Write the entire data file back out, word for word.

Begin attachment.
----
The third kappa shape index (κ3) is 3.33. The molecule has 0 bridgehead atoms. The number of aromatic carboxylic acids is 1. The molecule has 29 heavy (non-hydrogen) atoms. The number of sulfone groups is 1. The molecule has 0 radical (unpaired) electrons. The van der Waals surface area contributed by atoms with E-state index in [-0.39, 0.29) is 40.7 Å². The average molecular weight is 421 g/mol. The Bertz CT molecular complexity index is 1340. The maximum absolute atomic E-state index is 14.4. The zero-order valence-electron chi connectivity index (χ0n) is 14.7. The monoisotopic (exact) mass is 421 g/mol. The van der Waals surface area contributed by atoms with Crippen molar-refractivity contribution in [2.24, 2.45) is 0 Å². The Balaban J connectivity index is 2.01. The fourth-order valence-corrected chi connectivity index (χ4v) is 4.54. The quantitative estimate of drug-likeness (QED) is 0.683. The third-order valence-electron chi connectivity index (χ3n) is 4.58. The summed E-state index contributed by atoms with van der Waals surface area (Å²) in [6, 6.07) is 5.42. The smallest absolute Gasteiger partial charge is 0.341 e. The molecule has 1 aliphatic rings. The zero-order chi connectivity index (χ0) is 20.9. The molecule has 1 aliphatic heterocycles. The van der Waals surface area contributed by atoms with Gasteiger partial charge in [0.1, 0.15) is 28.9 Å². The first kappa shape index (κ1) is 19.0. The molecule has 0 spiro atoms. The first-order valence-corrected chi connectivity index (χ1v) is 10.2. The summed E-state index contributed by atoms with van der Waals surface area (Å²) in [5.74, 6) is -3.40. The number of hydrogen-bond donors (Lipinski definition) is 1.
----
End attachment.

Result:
The third kappa shape index (κ3) is 3.33. The molecule has 0 bridgehead atoms. The number of aromatic carboxylic acids is 1. The molecule has 29 heavy (non-hydrogen) atoms. The number of sulfone groups is 1. The molecule has 0 radical (unpaired) electrons. The van der Waals surface area contributed by atoms with E-state index in [-0.39, 0.29) is 40.7 Å². The average molecular weight is 421 g/mol. The Bertz CT molecular complexity index is 1340. The maximum absolute atomic E-state index is 14.4. The zero-order valence-electron chi connectivity index (χ0n) is 14.7. The monoisotopic (exact) mass is 421 g/mol. The van der Waals surface area contributed by atoms with Crippen molar-refractivity contribution in [2.24, 2.45) is 0 Å². The Balaban J connectivity index is 2.01. The fourth-order valence-corrected chi connectivity index (χ4v) is 4.54. The quantitative estimate of drug-likeness (QED) is 0.683. The third-order valence-electron chi connectivity index (χ3n) is 4.58. The summed E-state index contributed by atoms with van der Waals surface area (Å²) in [6, 6.07) is 5.42. The smallest absolute Gasteiger partial charge is 0.341 e. The molecule has 1 aliphatic rings. The zero-order chi connectivity index (χ0) is 20.9. The molecule has 1 aliphatic heterocycles. The van der Waals surface area contributed by atoms with Gasteiger partial charge in [0.1, 0.15) is 28.9 Å². The first kappa shape index (κ1) is 19.0. The molecule has 0 spiro atoms. The first-order valence-corrected chi connectivity index (χ1v) is 10.2. The summed E-state index contributed by atoms with van der Waals surface area (Å²) in [5.74, 6) is -3.40. The number of hydrogen-bond donors (Lipinski definition) is 1.